Headphone surround has the advantage that existing programmes with 5.1 audio could be listened to with headphones without losing the surround sound impression. We have previously shared a radio drama and a carol concert that were made using this technique. Radio France have just launched a new website called NouvOson, which hosts a collection of programmes that contain innovative sound. Much of the content is offered in a binaural format, also made in this way. But why stop there? The use of HRTFs allows you to create a sound source in any direction, so it is feasible to go beyond established loudspeaker formats and create a rich 3D scene. We have previously discussed the concept of object-based audio, which potentially allows any reproduction method including 3D binaural sound.

There are still many open problems with binaural sound though. I've touched on the issue of incorrect cues caused by differing head and ear shapes between the recording and listener. If the HRTFs for the listener are known then binaural sound can be created specifically for them. This is possible in a research lab now and one day may be available for everyone through projects such as LocaPhoto. Work is underway to develop a standard file format for this kind of data.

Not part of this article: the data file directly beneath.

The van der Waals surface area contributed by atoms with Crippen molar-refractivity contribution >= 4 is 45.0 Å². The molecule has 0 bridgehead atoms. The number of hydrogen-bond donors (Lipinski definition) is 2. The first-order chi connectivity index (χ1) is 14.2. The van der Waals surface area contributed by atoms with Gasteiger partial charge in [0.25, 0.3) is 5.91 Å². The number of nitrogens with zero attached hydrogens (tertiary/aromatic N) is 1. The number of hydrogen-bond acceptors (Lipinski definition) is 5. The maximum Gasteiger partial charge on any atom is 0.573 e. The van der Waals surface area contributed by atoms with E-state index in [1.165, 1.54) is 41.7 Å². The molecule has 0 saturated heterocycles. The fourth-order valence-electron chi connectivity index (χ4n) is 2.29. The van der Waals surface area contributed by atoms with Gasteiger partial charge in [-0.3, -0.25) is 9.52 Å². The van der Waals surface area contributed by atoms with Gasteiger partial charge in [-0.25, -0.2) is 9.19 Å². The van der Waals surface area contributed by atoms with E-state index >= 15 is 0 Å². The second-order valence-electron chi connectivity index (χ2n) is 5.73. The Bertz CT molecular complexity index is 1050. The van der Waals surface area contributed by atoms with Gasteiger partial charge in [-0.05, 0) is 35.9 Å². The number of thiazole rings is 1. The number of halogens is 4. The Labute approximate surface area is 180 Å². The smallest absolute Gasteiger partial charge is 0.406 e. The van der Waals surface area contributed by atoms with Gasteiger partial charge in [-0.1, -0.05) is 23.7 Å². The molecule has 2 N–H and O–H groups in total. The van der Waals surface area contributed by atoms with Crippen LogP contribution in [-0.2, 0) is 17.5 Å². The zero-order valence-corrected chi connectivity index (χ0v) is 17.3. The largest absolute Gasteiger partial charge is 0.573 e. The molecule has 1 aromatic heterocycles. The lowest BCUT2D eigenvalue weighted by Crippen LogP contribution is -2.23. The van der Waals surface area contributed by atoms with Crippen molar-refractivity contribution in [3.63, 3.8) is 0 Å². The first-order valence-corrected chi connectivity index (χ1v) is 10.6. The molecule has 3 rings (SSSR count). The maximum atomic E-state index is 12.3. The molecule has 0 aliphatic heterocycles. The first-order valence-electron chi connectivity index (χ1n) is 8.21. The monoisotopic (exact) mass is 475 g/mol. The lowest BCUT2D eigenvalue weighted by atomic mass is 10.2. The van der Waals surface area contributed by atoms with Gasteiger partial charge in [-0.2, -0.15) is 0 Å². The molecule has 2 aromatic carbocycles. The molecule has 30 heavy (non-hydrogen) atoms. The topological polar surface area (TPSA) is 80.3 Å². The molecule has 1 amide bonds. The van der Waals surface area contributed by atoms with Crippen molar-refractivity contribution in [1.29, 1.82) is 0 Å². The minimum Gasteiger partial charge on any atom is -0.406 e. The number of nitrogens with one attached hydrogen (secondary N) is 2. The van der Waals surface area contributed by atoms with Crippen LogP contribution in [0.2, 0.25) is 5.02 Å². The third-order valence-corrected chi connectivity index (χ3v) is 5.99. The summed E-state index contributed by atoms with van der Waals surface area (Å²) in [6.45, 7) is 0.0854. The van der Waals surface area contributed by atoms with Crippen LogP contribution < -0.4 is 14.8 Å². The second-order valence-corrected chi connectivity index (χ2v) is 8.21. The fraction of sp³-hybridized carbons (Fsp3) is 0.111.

Another issue is head movement. For a convincing impression of sounds coming from outside of the head, they should not move with your head but should stay fixed in place. This is only possible if a system can monitor your head movement and compensate for it dynamically. Again this is easily done in a lab these days but we do not yet have widely available technology to do this for BBC audiences.

There have already been a few mobile apps that have used binaural sound. Recently I worked with Neil Cullen, an MSc student at the University of Salford, to build a prototype that creates dynamic headphone surround on a mobile (see photo). It used a relatively cheap Bluetooth head tracking device that attached to the headphones. The quality and affordability of mobile technology for audio processing and head tracking will improve over the next few years, so this may be feasible in the future.